A few years ago I was hit with the rather disturbing news that I might have only six weeks to live. I had been diagnosed with a very advanced and aggressive form of colorectal cancer. It felt as though I had been hit by a train.
The confrontation of my own mortality--and the imminent possibility of my own death--forced me into a mad scramble to get my life in order, to be ready to say my good-byes. But I was also faced with the immense (and even more immediate) task of getting my health-care needs in order, too--radiation, chemo therapy and surgery--and it was the latter that consumed my time, energy and focus. The good-byes would have to wait.
That same year my father died, then shortly thereafter an aunt and several good friends. It was a bad run. But as a baby boomer, it was also inevitable. Since I'm a writer and archivist, I was placed in charge of getting all of their remembrances together, of selecting photos for their memorials and death notices, selecting music for their services, counseling the family about interment options and other matters related to these deaths.
It was a daunting task. I always wondered what photos these deceased friends and family members would have wanted selected, what music, what parts of their lives they would have wanted shared. In one instance a 93-year-old friend handed me a note in the hospital and asked me to complete a final task for him. I could not read his handwriting. I was blessed to be asked, but burdened by the possibilities and uncertainties.
Then, this past summer I discovered a remarkable new web site called BCelebrated. I realized immediately this site was the perfect cyber-age tool to eliminate much of the trauma and challenges that I had personally faced, both directly and as a support person, in recent years.
BCelebrated allows individuals, families and friends to shape their own destinies, to get the information and images and music and wishes all together well before death comes knocking at the door. And I dare say that it provides a revolutionary new approach to death and the forging of ones legacy.
I was so fascinated by this concept that I contacted the site, founded by Debra Joy, an enterprising baby boomer in Southern California. I discovered that she herself had faced similar recent challenges in her life.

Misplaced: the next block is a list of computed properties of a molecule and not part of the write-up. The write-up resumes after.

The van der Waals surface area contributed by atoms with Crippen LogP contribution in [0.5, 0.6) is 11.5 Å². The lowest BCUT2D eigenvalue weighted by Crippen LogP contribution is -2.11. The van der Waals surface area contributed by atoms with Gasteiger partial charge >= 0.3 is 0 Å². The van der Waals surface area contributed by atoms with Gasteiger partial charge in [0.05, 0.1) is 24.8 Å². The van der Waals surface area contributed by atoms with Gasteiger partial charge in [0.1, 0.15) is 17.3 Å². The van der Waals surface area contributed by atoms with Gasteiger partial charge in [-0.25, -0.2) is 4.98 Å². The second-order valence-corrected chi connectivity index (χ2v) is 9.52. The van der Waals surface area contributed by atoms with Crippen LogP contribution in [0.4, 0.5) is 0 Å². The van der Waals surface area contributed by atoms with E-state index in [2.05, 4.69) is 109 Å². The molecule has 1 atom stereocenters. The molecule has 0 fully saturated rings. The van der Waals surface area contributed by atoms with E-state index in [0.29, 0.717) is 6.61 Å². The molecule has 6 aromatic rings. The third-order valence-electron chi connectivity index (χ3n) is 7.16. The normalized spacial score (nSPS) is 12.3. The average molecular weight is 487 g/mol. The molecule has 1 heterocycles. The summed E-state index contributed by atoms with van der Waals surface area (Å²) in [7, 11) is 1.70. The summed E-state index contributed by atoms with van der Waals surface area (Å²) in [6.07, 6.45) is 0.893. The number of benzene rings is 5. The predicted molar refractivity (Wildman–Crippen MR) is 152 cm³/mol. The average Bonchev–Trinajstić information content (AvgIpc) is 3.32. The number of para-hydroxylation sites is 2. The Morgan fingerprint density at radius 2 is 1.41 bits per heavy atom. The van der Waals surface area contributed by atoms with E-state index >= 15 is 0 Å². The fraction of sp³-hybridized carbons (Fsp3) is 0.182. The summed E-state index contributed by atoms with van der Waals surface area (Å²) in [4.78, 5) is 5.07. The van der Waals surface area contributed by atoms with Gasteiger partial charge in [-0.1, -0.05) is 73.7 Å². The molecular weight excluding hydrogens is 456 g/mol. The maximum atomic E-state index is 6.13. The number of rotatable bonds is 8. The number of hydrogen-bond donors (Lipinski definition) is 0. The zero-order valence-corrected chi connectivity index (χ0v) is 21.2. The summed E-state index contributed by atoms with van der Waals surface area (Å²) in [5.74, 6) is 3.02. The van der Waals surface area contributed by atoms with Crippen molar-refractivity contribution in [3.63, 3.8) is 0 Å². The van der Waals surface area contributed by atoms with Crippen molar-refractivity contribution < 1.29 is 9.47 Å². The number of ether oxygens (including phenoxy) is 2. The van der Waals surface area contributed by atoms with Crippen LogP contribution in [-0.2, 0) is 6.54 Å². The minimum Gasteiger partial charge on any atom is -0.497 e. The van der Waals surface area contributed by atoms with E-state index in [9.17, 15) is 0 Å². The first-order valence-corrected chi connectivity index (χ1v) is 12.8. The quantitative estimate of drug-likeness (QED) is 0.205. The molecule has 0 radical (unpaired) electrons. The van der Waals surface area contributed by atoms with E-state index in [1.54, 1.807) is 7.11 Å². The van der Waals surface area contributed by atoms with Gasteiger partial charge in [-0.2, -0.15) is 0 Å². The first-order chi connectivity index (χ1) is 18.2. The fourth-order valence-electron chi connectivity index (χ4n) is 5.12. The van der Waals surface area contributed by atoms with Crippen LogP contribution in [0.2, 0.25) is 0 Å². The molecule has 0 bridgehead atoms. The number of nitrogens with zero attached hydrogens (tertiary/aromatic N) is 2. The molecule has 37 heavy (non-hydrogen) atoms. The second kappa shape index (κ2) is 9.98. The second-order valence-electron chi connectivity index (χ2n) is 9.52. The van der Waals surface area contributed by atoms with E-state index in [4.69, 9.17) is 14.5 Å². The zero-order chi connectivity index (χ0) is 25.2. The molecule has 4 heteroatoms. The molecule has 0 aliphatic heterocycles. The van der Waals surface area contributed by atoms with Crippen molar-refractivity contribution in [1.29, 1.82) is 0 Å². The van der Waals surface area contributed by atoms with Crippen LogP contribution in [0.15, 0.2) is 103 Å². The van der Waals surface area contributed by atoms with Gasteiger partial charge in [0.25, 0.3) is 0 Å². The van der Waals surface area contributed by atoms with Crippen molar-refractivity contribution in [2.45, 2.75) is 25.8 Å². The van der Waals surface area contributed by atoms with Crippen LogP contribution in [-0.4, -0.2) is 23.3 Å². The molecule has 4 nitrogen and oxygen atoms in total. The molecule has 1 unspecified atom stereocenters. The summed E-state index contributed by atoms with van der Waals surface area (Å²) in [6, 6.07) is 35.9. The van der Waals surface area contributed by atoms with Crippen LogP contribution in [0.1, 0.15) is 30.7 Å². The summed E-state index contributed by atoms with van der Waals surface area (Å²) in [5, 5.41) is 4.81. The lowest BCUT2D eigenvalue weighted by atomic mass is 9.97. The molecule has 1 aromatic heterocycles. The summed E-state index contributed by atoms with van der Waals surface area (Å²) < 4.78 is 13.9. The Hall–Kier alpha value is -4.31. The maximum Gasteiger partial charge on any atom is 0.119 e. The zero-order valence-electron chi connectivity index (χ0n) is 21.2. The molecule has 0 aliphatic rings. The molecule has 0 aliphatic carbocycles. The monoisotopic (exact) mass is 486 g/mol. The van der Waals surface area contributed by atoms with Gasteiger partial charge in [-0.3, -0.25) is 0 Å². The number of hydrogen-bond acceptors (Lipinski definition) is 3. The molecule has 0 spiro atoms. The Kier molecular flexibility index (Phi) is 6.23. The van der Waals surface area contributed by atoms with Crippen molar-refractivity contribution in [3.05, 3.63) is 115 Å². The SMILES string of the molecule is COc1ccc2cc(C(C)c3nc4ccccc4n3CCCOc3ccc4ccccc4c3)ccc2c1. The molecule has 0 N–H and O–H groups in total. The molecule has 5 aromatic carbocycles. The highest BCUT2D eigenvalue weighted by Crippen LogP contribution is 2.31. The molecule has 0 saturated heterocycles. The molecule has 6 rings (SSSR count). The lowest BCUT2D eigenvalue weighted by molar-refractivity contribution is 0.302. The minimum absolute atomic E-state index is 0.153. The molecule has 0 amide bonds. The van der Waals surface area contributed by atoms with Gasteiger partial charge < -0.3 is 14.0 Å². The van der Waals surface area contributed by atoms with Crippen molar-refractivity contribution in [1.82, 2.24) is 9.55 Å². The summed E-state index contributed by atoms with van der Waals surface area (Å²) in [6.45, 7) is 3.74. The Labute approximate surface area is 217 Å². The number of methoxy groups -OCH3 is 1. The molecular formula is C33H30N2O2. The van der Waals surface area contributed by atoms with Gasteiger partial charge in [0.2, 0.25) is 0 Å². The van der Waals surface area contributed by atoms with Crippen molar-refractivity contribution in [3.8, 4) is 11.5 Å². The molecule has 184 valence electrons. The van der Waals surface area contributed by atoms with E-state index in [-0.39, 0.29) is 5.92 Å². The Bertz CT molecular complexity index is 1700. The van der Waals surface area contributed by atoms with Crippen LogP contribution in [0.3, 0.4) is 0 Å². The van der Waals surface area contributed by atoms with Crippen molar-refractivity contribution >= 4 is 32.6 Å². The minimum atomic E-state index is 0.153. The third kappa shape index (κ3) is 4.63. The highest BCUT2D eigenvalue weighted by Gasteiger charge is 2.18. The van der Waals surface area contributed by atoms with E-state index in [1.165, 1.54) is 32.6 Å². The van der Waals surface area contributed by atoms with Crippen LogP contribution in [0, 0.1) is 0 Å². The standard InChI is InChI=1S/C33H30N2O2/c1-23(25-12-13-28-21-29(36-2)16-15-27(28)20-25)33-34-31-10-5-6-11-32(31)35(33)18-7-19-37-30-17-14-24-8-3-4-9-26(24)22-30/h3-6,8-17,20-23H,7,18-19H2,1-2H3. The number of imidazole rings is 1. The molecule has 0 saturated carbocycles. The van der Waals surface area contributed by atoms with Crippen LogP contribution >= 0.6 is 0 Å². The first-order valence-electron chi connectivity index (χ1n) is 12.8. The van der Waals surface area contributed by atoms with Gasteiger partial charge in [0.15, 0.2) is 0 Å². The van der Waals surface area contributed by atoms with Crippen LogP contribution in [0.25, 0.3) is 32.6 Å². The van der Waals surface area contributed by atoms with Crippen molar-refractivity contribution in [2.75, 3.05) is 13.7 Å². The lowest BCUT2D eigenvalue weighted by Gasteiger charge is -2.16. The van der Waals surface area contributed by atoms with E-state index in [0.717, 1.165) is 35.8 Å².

"After a terrifying boat trip that my husband and I thought would take our lives," she told me, "we were inspired to create BCelebrated, a place where people can chronicle their life, leave a permanent written and visual legacy, and make it easy for grieving loved ones to notify everyone in their community."
In addition to her own near-death encounter, Joy also had several close friends and family members pass. We compared notes.
"In true boomer fashion," Joy observed, "They planned unique funeral ceremonies unlike anything their parents or grandparents would have had. But their loved ones had no way of notifying everyone in their life circle. Our service helps people take control of how their lives will be celebrated, and by whom, and we hope that by becoming conscious of death they will be encouraged to live more fully."As the site developed, Joy used people's real life-and-death experiences to shape the options that are made available on the BCelebrated site. Members can journal their life by adding accounts, stories, pictures, videos, music and more. After one's death, instead of leaving grieving family members scrambling to track down friends of the deceased, contacts are automatically notified by email and invited to the member's autobiographical site. Friends, family and colleagues have the opportunity to read his or her life story, share comments, make a donation to a charity selected by the member, send a gift to the grieving family or visit a password-protected private page that was created especially for them.
One interesting side benefit of the site is how it has brought generations of families together and provided opportunities to span the generational chasm.
"As people work with parents and grandparents to capture their life stories," Joy said, "they build meaningful bridges. What words do you want to be remembered by? What images? What music? What poetry or literature? What legacy do you want your spirit to cast? Bcelebrated creates a great opportunity for technology to bring generations together in this sensitive and creative process."
BCelebrated helps individuals and family members confront--and overcome--the varied fears of loss and the unknown associated with death.
The good news (knock wood) is that I am still here, embracing the gifts that each day brings. And BCelebrated has allowed me to both 'enhance my life' and 'seize the day,' knowing that my own legacy will be crafted by myself and not be a burden to those left behind.